How do natural changes in flow magnitude affect fish abundance and biomass in temperate regions? A systematic review.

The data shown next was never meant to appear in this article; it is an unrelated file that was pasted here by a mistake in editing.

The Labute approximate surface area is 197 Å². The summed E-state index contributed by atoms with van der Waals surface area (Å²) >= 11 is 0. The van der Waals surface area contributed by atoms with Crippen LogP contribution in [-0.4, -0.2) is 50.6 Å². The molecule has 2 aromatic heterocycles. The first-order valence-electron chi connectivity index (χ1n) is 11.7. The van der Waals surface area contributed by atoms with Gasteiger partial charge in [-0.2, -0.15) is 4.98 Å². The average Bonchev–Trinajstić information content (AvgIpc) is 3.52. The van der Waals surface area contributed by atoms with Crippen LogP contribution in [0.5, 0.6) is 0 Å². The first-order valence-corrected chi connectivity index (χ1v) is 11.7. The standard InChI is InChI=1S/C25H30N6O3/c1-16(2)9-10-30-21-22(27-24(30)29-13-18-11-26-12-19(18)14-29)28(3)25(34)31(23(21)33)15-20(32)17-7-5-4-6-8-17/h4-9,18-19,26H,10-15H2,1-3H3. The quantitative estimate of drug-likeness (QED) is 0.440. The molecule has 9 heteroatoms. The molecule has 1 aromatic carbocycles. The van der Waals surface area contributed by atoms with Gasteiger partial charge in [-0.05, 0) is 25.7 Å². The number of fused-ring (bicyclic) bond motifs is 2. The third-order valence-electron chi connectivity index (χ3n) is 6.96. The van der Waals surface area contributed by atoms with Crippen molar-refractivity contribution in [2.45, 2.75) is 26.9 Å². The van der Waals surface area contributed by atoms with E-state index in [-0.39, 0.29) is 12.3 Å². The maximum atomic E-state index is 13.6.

We conducted a systematic review on the impacts of natural causes of variation or changes in flow magnitude (resulting from climatic variability and broad-scale drivers such as climate-induced change) on fish abundance and biomass in temperate regions. Following our systematic review protocol (Birnie-Gauvin et al., 2021), we examined commercially published and grey literature originally identified during a recent systematic map process (Rytwinski et al., 2020) and a systematic search update. Articles were screened using an a priori eligibility criteria, with consistency checks performed at the title and abstract, and full text screening stages. All eligible articles were assessed for study validity. A narrative synthesis included all available evidence (300 studies from 219 articles), and meta-analyses (1863 datasets from 193 studies) were conducted where appropriate. Most studies were conducted in the United States (65%) on genera in the Salmonidae and Leuciscidae families (29% and 28%, respectively), and mainly investigated variation in flow magnitude, followed by droughts and floods. We found that fish abundance and biomass responses to changes in natural flow magnitude were mainly negative, but analyses do not support clear generalizable signals across all contexts (e.g. types of changes in flow magnitude, taxa, locations). When exploring reasons for heterogeneity in effect sizes, we found a detectable effect of intervention type on average fish abundance within the first year of the natural change in flow magnitude, with floods and droughts associated with overall negative responses. However, these patterns were more variable when considering between-year variation or specific taxonomic responses. Our results suggest that while immediate responses were more apparent and relatively consistent within specific types of natural events, fish populations may recover after such events (i.e. ≥2 years post-natural event); however, most studies were short in duration (<2 years) and longer-term effects were more variable and may be context dependent. To improve our understanding of species-specific and population-level effects, as well as time-lags in fish responses to natural changes in flow regimes, standardized, long-term continuous monitoring both before and after a change in flow magnitude are needed to address knowledge gaps. Studies that focus on systems outside North America are recommended.